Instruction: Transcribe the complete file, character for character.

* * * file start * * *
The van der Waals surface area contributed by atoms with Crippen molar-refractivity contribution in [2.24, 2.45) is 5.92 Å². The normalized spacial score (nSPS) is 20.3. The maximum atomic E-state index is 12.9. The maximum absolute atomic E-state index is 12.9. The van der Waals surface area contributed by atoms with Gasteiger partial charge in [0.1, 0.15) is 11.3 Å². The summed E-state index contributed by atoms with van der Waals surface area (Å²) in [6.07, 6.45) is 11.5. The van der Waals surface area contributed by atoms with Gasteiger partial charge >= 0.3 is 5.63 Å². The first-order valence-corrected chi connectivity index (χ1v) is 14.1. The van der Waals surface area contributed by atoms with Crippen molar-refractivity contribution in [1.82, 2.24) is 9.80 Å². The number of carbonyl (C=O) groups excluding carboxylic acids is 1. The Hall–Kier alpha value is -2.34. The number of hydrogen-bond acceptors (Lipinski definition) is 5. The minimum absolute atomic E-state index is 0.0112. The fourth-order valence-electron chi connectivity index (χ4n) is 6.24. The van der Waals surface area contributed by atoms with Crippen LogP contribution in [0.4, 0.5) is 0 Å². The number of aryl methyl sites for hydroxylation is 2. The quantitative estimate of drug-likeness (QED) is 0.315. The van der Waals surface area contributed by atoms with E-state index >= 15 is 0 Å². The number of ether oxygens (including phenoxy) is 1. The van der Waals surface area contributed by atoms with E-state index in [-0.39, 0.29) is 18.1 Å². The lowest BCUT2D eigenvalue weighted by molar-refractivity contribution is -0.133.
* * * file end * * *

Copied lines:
The van der Waals surface area contributed by atoms with Crippen molar-refractivity contribution in [2.24, 2.45) is 5.92 Å². The normalized spacial score (nSPS) is 20.3. The maximum atomic E-state index is 12.9. The maximum absolute atomic E-state index is 12.9. The van der Waals surface area contributed by atoms with Gasteiger partial charge in [0.1, 0.15) is 11.3 Å². The summed E-state index contributed by atoms with van der Waals surface area (Å²) in [6.07, 6.45) is 11.5. The van der Waals surface area contributed by atoms with Gasteiger partial charge >= 0.3 is 5.63 Å². The first-order valence-corrected chi connectivity index (χ1v) is 14.1. The van der Waals surface area contributed by atoms with Crippen molar-refractivity contribution in [1.82, 2.24) is 9.80 Å². The number of carbonyl (C=O) groups excluding carboxylic acids is 1. The Hall–Kier alpha value is -2.34. The number of hydrogen-bond acceptors (Lipinski definition) is 5. The minimum absolute atomic E-state index is 0.0112. The fourth-order valence-electron chi connectivity index (χ4n) is 6.24. The van der Waals surface area contributed by atoms with Crippen LogP contribution in [0.4, 0.5) is 0 Å². The number of aryl methyl sites for hydroxylation is 2. The quantitative estimate of drug-likeness (QED) is 0.315. The van der Waals surface area contributed by atoms with E-state index >= 15 is 0 Å². The number of ether oxygens (including phenoxy) is 1. The van der Waals surface area contributed by atoms with E-state index in [-0.39, 0.29) is 18.1 Å². The lowest BCUT2D eigenvalue weighted by molar-refractivity contribution is -0.133.